ACT also reported its attempts to clone stem cell lines by parthenogenesis, where an unfertilized egg cell is induced to divide and grow as if it were fertilized, but only incomplete blastocysts resulted. Even if it were practical with mammals, this technique could work only with females. Discussion of human cloning generally assumes the use of somatic cell nuclear transfer, rather than parthenogenesis.
On December 12, 2001, the United Nations General Assembly began elaborating an international convention against the reproductive cloning of human beings. Lawrence S. B. Goldstein, college professor of cellular and molecular medicine at the University of California at San Diego, claims that the United States, unable to pass a national law, forced Costa Rica to start this debate in the UN over the international cloning ban. Unable to reach a consensus on a binding convention, in March 2005 a non-binding United Nations Declaration on Human Cloning was finally adopted.
In 1998, 2001, 2004 and 2007, the United States House of Representatives voted whether to ban all human cloning, both reproductive and therapeutic. Each time, divisions in the Senate over therapeutic cloning prevented either competing proposal (a ban on both forms or reproductive cloning only) from passing. Some American states ban both forms of cloning, while some others outlaw only reproductive cloning.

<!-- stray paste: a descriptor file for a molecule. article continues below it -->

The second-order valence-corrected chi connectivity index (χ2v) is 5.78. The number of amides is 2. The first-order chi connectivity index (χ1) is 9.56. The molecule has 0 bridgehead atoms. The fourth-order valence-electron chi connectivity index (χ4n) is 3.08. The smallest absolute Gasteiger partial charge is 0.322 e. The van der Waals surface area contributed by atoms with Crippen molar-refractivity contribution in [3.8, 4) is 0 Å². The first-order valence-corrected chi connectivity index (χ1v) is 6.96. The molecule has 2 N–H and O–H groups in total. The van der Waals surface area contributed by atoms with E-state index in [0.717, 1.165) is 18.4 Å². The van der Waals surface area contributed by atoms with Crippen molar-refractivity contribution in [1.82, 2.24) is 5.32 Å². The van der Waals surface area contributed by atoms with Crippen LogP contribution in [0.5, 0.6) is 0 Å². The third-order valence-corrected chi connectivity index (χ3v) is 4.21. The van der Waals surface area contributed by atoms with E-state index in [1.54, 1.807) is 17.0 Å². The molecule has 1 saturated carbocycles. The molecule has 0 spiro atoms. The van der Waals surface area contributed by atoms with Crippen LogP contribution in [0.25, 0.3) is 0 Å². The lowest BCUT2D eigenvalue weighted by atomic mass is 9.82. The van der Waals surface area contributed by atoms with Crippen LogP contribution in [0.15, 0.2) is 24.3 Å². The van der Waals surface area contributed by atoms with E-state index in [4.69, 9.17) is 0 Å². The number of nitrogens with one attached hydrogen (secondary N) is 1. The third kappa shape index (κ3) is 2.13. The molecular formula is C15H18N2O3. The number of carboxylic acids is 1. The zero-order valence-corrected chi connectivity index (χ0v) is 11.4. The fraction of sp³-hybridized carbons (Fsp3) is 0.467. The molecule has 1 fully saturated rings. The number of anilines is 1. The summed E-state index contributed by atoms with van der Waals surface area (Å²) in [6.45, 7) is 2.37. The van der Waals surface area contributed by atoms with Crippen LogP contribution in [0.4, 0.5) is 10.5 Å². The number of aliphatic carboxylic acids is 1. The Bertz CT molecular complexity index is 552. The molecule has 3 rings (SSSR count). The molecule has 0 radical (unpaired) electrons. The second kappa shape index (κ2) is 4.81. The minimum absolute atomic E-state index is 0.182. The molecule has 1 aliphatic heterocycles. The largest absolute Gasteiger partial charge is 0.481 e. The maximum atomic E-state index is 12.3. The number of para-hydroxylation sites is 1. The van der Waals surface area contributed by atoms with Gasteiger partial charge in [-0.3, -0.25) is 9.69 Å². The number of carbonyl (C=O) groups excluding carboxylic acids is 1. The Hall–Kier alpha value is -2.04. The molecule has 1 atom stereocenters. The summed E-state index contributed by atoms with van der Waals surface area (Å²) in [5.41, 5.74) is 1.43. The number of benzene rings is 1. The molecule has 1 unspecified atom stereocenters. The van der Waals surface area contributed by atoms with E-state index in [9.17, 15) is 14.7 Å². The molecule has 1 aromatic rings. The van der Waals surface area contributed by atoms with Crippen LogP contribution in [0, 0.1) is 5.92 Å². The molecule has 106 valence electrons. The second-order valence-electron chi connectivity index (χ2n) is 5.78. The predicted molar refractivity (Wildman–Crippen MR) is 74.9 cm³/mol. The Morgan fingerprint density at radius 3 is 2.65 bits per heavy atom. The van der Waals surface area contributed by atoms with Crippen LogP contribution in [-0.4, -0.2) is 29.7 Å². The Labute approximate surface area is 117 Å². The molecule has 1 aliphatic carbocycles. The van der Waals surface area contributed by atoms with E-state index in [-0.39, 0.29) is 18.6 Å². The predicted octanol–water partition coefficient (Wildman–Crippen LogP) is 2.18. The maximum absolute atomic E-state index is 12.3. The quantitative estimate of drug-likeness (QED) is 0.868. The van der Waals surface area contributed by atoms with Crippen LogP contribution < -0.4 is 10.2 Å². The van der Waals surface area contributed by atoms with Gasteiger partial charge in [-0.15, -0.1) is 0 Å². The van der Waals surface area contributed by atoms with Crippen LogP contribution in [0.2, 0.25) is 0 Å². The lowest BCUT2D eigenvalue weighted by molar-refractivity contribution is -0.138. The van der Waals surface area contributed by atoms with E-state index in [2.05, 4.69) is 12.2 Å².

Current regulations prohibit federal funding for research into human cloning, which effectively prevents such research from occurring in public institutions and private institutions such as universities which receive federal funding. However, there are currently no federal laws in the United States which ban cloning completely, and any such laws would raise difficult Constitutional questions similar to theSource(s): WIKIPEDIA
- 1 decade ago
WHAT IS CLONING?
Have you ever wished you could have a clone of yourself to do homework while you hit the skate park or went out with your friends?
Imagine if you could really do that. Where would you start?
What exactly is cloning?
Cloning is the creation of an organism that is an exact genetic copy of another. This means that every single bit of DNA is the same between the two!
You might not believe it, but there are human clones among us right now. They weren't made in a lab, though: they're identical twins, created naturally. Below, we'll see how natural identical twins relate to modern cloning technologies.
How is cloning done?
You may have first heard of cloning when Dolly the Sheep showed up on the scene in 1997. Cloning technologies have been around for much longer than Dolly, though.
How does one go about making an exact genetic copy of an organism? There are a couple of ways to do this: artificial embryo twinning and somatic cell nuclear transfer. How do these processes differ?
1. Artificial Embryo Twinning
Artificial embryo twinning is the relatively low-tech version of cloning. As the name suggests, this technology mimics the natural process of creating identical twins.
In nature, twins occur just after fertilization of an egg cell by a sperm cell. In rare cases, when the resulting fertilized egg, called a zygote, tries to divide into a two-celled embryo, the two cells separate. Each cell continues dividing on its own, ultimately developing into a separate individual within the mother. Since the two cells came from the same zygote, the resulting individuals are genetically identical.